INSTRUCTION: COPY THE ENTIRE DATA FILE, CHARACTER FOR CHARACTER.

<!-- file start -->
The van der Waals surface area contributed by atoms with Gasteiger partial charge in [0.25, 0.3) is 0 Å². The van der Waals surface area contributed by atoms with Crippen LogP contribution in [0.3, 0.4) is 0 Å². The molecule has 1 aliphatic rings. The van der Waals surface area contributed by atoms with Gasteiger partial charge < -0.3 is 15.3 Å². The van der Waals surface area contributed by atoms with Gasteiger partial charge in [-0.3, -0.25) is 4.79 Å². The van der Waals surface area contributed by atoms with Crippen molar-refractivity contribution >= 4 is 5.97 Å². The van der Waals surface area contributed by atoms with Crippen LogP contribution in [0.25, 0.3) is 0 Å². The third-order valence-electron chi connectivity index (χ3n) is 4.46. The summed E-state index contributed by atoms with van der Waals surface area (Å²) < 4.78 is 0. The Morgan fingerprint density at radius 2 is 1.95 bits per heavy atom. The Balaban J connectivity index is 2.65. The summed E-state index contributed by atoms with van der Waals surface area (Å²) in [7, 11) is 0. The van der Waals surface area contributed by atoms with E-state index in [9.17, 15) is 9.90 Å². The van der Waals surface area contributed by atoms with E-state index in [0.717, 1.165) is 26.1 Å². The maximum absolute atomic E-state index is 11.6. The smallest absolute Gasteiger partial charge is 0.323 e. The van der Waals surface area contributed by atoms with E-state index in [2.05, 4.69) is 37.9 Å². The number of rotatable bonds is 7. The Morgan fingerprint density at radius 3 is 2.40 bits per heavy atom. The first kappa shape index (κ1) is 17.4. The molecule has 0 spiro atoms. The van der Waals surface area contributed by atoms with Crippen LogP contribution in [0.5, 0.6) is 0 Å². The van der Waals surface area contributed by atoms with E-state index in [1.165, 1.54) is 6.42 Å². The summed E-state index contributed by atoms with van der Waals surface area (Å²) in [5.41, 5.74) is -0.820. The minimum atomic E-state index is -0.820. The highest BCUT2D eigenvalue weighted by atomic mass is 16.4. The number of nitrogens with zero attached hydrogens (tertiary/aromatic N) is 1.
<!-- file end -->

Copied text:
The van der Waals surface area contributed by atoms with Gasteiger partial charge in [0.25, 0.3) is 0 Å². The van der Waals surface area contributed by atoms with Crippen LogP contribution in [0.3, 0.4) is 0 Å². The molecule has 1 aliphatic rings. The van der Waals surface area contributed by atoms with Gasteiger partial charge < -0.3 is 15.3 Å². The van der Waals surface area contributed by atoms with Gasteiger partial charge in [-0.3, -0.25) is 4.79 Å². The van der Waals surface area contributed by atoms with Crippen molar-refractivity contribution >= 4 is 5.97 Å². The van der Waals surface area contributed by atoms with Crippen LogP contribution in [0.25, 0.3) is 0 Å². The third-order valence-electron chi connectivity index (χ3n) is 4.46. The summed E-state index contributed by atoms with van der Waals surface area (Å²) < 4.78 is 0. The Morgan fingerprint density at radius 2 is 1.95 bits per heavy atom. The Balaban J connectivity index is 2.65. The summed E-state index contributed by atoms with van der Waals surface area (Å²) in [7, 11) is 0. The van der Waals surface area contributed by atoms with E-state index in [9.17, 15) is 9.90 Å². The van der Waals surface area contributed by atoms with E-state index in [0.717, 1.165) is 26.1 Å². The maximum absolute atomic E-state index is 11.6. The smallest absolute Gasteiger partial charge is 0.323 e. The van der Waals surface area contributed by atoms with E-state index in [2.05, 4.69) is 37.9 Å². The number of rotatable bonds is 7. The Morgan fingerprint density at radius 3 is 2.40 bits per heavy atom. The first kappa shape index (κ1) is 17.4. The molecule has 0 spiro atoms. The van der Waals surface area contributed by atoms with Crippen LogP contribution in [0.5, 0.6) is 0 Å². The van der Waals surface area contributed by atoms with E-state index in [1.165, 1.54) is 6.42 Å². The summed E-state index contributed by atoms with van der Waals surface area (Å²) in [5.41, 5.74) is -0.820. The minimum atomic E-state index is -0.820. The highest BCUT2D eigenvalue weighted by atomic mass is 16.4. The number of nitrogens with zero attached hydrogens (tertiary/aromatic N) is 1.